For example, if an employee is struggling with both organizational skills and meeting deadlines, pick one area to concentrate on improving first. Work together to establish a system for maintaining a daily to-do list that enables them to prioritize and schedule tasks efficiently.

Once that habit is established, you can move on to addressing time management challenges through techniques like breaking large assignments into stages with mini-deadlines.

Making too many demands for new behaviour and skills concurrently is often counterproductive, as employees feel confused and make little actual progress. Set realistic expectations by targeting one or two straightforward improvements initially.

As those changes solidify, you can continue layering in additional goals and growth opportunities. With small but consistent steps forward, you build positive momentum and avoid the risk of regression from pushing too fast too soon. Steady and sustainable change is the aim.

Mistake 5: Not Providing Adequate Support

When managers notice declines in employee performance, they often respond by simply telling the employee to try harder or do better work. However, improvement is unlikely if the proper support systems are not in place.

Failing to actively enable employee success is a common mistake when attempting to address performance issues. Beyond just pointing out problems, take steps to set up the conditions and resources for optimal performance.

For example, provide coaching and mentoring to build knowledge and skills. Arrange for training or education opportunities to expand their capabilities. Update workplace technologies and tools to remove obstacles in their path.

Look at what you can do as a manager to foster an encouraging environment, such as allowing flexible schedules, creating peer support systems, or implementing team bonding exercises. Boost motivation by recognizing achievements and giving more responsibility.

Essentially, think beyond just the individual’s efforts and consider how you can adapt the broader work environment and processes to facilitate excellence. If roadblocks exist, it becomes very difficult for employees to accomplish goals no matter how hard they try.

Improving performance is a joint effort requiring managerial leadership and support. Set your employees up for success by being a partner focused on enabling them to do their best work through guidance, development and workplace enhancements. With adequate backing, they will be empowered to thrive.

Failing to Follow Up

Finally, one of the most common mistakes managers make when trying to improve employee performance is failing to follow up consistently. Having just one formal discussion or meeting about performance issues provides insufficient accountability and support.

Ongoing follow-up is crucial to reinforce expectations and track progress. Schedule regular one-on-one meetings with the employee to continue the dialogue rather than declaring victory after one conversation.

Use these meetings to jointly review goals and priorities. Check in on the status of changes and celebrate wins, while realigning course if certain efforts are not working. Ask about any blocking issues that need addressing.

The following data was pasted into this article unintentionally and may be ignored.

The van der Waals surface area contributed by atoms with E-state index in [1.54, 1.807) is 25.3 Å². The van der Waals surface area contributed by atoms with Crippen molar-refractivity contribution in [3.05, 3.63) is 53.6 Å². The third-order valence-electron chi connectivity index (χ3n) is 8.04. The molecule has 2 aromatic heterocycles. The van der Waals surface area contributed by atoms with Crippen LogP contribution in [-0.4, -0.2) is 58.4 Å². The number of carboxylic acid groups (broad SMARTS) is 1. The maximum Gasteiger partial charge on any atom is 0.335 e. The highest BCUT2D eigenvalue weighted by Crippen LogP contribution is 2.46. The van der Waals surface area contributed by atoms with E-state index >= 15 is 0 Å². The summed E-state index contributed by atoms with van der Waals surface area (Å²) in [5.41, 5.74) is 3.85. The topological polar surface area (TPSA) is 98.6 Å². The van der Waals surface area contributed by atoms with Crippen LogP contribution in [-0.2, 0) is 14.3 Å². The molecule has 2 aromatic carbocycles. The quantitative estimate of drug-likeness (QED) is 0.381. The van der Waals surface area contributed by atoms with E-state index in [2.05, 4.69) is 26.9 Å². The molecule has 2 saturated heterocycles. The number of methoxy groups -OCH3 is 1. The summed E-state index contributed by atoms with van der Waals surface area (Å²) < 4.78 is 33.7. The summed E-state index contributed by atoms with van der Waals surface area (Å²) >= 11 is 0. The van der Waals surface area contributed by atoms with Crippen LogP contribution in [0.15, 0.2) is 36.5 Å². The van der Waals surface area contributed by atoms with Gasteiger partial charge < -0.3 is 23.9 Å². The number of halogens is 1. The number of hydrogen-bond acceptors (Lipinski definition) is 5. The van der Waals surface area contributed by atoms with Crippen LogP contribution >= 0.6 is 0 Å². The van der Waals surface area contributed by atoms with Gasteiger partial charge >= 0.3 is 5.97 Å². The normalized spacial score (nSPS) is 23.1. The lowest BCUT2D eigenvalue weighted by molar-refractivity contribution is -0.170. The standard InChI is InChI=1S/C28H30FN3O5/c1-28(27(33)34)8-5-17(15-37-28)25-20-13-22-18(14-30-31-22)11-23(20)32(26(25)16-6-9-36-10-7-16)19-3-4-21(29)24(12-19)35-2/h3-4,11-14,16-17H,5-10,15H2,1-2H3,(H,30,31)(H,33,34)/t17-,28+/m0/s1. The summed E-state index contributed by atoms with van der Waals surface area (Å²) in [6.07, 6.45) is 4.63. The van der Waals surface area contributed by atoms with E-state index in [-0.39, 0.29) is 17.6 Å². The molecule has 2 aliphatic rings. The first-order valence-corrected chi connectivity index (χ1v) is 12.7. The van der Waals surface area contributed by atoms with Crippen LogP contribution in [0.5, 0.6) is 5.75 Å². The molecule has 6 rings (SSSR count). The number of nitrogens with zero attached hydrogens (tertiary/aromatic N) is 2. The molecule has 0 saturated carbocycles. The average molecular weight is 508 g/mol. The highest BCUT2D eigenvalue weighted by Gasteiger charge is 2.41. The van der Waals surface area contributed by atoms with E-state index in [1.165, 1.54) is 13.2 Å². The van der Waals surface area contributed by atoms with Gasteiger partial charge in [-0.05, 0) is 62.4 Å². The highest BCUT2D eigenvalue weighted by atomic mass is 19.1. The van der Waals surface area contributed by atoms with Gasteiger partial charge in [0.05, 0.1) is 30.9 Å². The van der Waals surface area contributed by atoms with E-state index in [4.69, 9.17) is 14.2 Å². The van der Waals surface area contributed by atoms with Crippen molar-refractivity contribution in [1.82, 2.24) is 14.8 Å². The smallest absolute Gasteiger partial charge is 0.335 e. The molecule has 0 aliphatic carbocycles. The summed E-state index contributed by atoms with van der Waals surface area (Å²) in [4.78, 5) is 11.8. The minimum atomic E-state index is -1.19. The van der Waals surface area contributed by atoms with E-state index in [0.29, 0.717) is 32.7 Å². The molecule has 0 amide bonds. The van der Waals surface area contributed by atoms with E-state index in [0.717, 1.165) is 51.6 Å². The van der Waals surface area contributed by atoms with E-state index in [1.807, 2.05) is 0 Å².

The employee should leave the meetings feeling energized and supported, not anxious or defeated. Focus the discussions on finding solutions together, rather than rehearsing past problems.

Managers who follow up consistently demonstrate commitment to the employee’s growth and give needed nudges to stay on track when old habits creep back in. The employee will feel accountable but also empowered knowing you care about their development.

Make sure once performance issues have been identified, you continue giving attention to achieving resolutions. Don’t let it fade away by assuming things will just improve on their own. With sustained focus and follow-through, you give performance improvement efforts the very best chance of sticking.

Article you might be interested in Performance Management vs. Performance Appraisals: Which Does Your Business Need?


In summary, sustainably improving employee performance requires patience, care, and consistent effort. Avoid hastily implementing generic solutions or overhauling too much at once.

Instead, set clear expectations, uncover root causes, enable gradual change in focused areas, provide ongoing support, and follow up regularly. With compassion and commitment to understanding each employee’s unique needs, you can collaborate to build their capabilities over time. Performance management should be a continuous journey of growth, not an annual event.

Learn from mistakes by taking a systematic approach that empowers employees with resources and follow-through. With diligence and care, you can work together to steadily strengthen performance and achieve shared success.

Frequently Asked Questions (FAQs)

What are some examples of unclear expectations when managing employee performance?

Examples include vague directives like “improve your work”, not providing concrete goals/metrics, and failing to outline expected processes.

How often should managers give performance feedback to employees?

Ongoing informal feedback should be provided regularly, at least monthly if not weekly, rather than just during annual reviews.

How can managers uncover the root causes behind poor employee performance?

Ask probing questions, encourage employees to share their perspectives, analyze workflow processes, assess skills/resources, and identify potential motivational issues.

Why is it better to focus on small changes vs. large-scale overhauls when improving performance?

Gradual, incremental changes are more sustainable. Employees feel less overwhelmed and are able to fully adopt changes over time.

What are some examples of resources managers can provide to enable employee performance?

Coaching/mentoring, skills training, continuing education, upgraded tools/technology, flexible schedules, and work environment enhancements.

How often should managers follow up with struggling employees after a performance discussion?

Consistent, ongoing follow-up is crucial – at minimum, schedule biweekly or monthly one-on-one meetings to provide support.

What positive outcomes can result from addressing performance issues constructively?

Increased productivity, improved skills, higher engagement and morale, reduced turnover, and more effective collaboration/communication.